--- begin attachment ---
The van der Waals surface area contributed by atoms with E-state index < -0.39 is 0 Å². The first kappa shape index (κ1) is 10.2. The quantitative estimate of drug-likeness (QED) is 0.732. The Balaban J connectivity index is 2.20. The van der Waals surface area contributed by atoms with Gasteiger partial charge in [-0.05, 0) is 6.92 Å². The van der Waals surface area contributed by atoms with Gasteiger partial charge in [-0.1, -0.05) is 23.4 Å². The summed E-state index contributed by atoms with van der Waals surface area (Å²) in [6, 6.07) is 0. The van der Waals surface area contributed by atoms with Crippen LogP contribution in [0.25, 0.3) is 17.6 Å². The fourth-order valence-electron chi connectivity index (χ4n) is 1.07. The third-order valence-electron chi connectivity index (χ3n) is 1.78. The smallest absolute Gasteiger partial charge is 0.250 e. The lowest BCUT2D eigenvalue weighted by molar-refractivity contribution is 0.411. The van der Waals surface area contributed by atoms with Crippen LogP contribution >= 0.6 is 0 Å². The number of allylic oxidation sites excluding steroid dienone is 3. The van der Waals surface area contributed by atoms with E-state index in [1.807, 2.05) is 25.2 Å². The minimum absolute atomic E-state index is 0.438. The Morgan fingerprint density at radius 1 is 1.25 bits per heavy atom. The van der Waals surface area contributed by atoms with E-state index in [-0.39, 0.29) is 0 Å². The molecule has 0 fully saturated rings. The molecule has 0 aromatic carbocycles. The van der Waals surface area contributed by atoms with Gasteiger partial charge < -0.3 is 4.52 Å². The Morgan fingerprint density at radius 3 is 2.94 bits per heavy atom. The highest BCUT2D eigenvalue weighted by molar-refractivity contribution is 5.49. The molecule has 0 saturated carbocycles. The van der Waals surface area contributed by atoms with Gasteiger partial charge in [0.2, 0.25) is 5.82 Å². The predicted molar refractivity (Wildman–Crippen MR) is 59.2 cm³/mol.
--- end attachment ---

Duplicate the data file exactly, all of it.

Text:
The van der Waals surface area contributed by atoms with E-state index < -0.39 is 0 Å². The first kappa shape index (κ1) is 10.2. The quantitative estimate of drug-likeness (QED) is 0.732. The Balaban J connectivity index is 2.20. The van der Waals surface area contributed by atoms with Gasteiger partial charge in [-0.05, 0) is 6.92 Å². The van der Waals surface area contributed by atoms with Gasteiger partial charge in [-0.1, -0.05) is 23.4 Å². The summed E-state index contributed by atoms with van der Waals surface area (Å²) in [6, 6.07) is 0. The van der Waals surface area contributed by atoms with Crippen LogP contribution in [0.25, 0.3) is 17.6 Å². The fourth-order valence-electron chi connectivity index (χ4n) is 1.07. The third-order valence-electron chi connectivity index (χ3n) is 1.78. The smallest absolute Gasteiger partial charge is 0.250 e. The lowest BCUT2D eigenvalue weighted by molar-refractivity contribution is 0.411. The van der Waals surface area contributed by atoms with Crippen LogP contribution >= 0.6 is 0 Å². The number of allylic oxidation sites excluding steroid dienone is 3. The van der Waals surface area contributed by atoms with E-state index in [1.807, 2.05) is 25.2 Å². The minimum absolute atomic E-state index is 0.438. The Morgan fingerprint density at radius 1 is 1.25 bits per heavy atom. The van der Waals surface area contributed by atoms with E-state index in [-0.39, 0.29) is 0 Å². The molecule has 0 fully saturated rings. The molecule has 0 aromatic carbocycles. The van der Waals surface area contributed by atoms with Gasteiger partial charge < -0.3 is 4.52 Å². The Morgan fingerprint density at radius 3 is 2.94 bits per heavy atom. The highest BCUT2D eigenvalue weighted by molar-refractivity contribution is 5.49. The molecule has 0 saturated carbocycles. The van der Waals surface area contributed by atoms with Gasteiger partial charge in [0.2, 0.25) is 5.82 Å². The predicted molar refractivity (Wildman–Crippen MR) is 59.2 cm³/mol.